Recent projects used machine learning to resurrect paintings by Klimt and Rembrandt. They raise questions about what computers can understand about art.
In 1945, fire claimed three of Gustav Klimt’s most controversial paintings. Commissioned in 1894 for the University of Vienna, “the Faculty Paintings”—as they became known—were unlike any of the Austrian symbolist’s previous work. As soon as he presented them, critics were in an uproar over their dramatic departure from the aesthetics of the time. Professors at the university rejected them immediately, and Klimt withdrew from the project. Soon thereafter, the works found their way into other collections. During World War II, they were placed in a castle north of Vienna for safekeeping, but the castle burned down, and the paintings presumably went with it. All that remains today are some black-and-white photographs and writings from the time. Yet I am staring right at them.
Well, not the paintings themselves. Franz Smola, a Klimt expert, and Emil Wallner, a machine learning researcher, spent six months combining their expertise to revive Klimt’s lost work. It’s been a laborious process, one that started with those black-and-white photos and then incorporated artificial intelligence and scores of intel about the painter’s art, in an attempt to recreate what those lost paintings might have looked like. The results are what Smola and Wallner are showing me—and even they are taken aback by the captivating technicolor images the AI produced.
Let’s make one thing clear: No one is saying this AI is bringing back Klimt’s original works. “It’s not a process of recreating the actual colors, it is re-colorizing the photographs,” Smola is quick to note. “The medium of photography is already an abstraction from the real works.” What machine learning is doing is providing a glimpse of something that was believed to be lost for decades.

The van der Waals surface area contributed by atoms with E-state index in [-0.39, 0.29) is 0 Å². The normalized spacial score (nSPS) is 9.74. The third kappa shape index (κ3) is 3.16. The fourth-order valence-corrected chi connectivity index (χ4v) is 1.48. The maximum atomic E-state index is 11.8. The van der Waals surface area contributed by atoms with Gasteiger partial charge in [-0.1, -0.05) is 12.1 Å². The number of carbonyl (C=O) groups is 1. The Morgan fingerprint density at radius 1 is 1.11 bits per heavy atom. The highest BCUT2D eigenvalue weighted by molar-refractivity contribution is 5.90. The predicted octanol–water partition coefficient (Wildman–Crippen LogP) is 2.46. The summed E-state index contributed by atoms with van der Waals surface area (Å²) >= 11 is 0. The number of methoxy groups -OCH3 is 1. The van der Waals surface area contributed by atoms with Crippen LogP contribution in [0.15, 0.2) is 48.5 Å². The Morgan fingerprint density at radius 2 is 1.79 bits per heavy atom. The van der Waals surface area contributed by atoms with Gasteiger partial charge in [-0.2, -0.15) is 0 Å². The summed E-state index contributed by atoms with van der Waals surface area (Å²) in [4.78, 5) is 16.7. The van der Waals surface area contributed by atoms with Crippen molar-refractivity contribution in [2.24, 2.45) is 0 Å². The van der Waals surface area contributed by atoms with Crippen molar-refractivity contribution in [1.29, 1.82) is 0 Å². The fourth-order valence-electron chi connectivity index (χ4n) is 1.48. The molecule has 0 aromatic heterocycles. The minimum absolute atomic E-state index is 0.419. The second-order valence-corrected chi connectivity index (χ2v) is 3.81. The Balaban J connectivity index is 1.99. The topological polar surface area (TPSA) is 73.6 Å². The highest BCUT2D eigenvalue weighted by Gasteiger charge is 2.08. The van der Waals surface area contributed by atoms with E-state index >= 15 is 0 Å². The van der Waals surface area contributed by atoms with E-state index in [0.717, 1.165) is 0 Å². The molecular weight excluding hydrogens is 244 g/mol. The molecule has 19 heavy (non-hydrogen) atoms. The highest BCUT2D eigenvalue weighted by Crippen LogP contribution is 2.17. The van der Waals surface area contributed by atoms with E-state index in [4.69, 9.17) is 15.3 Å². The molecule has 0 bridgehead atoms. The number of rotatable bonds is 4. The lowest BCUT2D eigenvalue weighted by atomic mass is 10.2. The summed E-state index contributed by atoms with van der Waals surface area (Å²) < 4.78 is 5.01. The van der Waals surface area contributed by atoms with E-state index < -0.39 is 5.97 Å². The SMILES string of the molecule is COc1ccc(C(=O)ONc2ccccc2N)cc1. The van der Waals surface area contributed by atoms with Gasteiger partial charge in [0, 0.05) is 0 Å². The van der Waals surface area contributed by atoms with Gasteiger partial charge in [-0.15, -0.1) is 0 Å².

Smola and Wallner find this delightful, but not everyone supports AI filling in these voids. The idea of machine learning recreating lost or destroyed works is, like the Faculty Paintings themselves, controversial. “My chief concern is about the ethical dimension of using machine learning within the context of conservation,” says art conservator Ben Fino-Radin, “because of just the sheer volume of ethical and moral issues that have plagued the machine learning field.”
To be sure, the use of technology to revitalize works of human artistry comes riddled with thorny questions. Even if there was a perfect AI that could figure out what colors or brushstrokes Klimt might have used, no algorithm can generate authorial intent. Debates about this have been raging for centuries. Back in 1936, before Klimt’s paintings were destroyed, essayist Walter Benjamin argued against mechanical replication, even in photographs, saying that “even the most perfect reproduction of a work of art is lacking in one element: its presence in time and space, its unique existence at the place where it happens to be.” This, Benjamin wrote in The Work of Art in the Age of Mechanical Reproduction, is what he called a work’s “aura.” For many art lovers, the notion of a computer reproducing that intangible element is preposterous, if not downright impossible.
And yet, there is still a lot to be learned from what AI can do. The Faculty Paintings were pivotal in Klimt’s development as an artist, a crucial bridge between his more traditional earlier paintings and later, more radical works. But what they looked like in full color has remained shrouded in mystery. That’s the puzzle Smola and Wallner were trying to solve. Their project, organized through Google Arts and Culture, wasn’t about perfect reproductions; it was about providing a glimpse of what’s missing.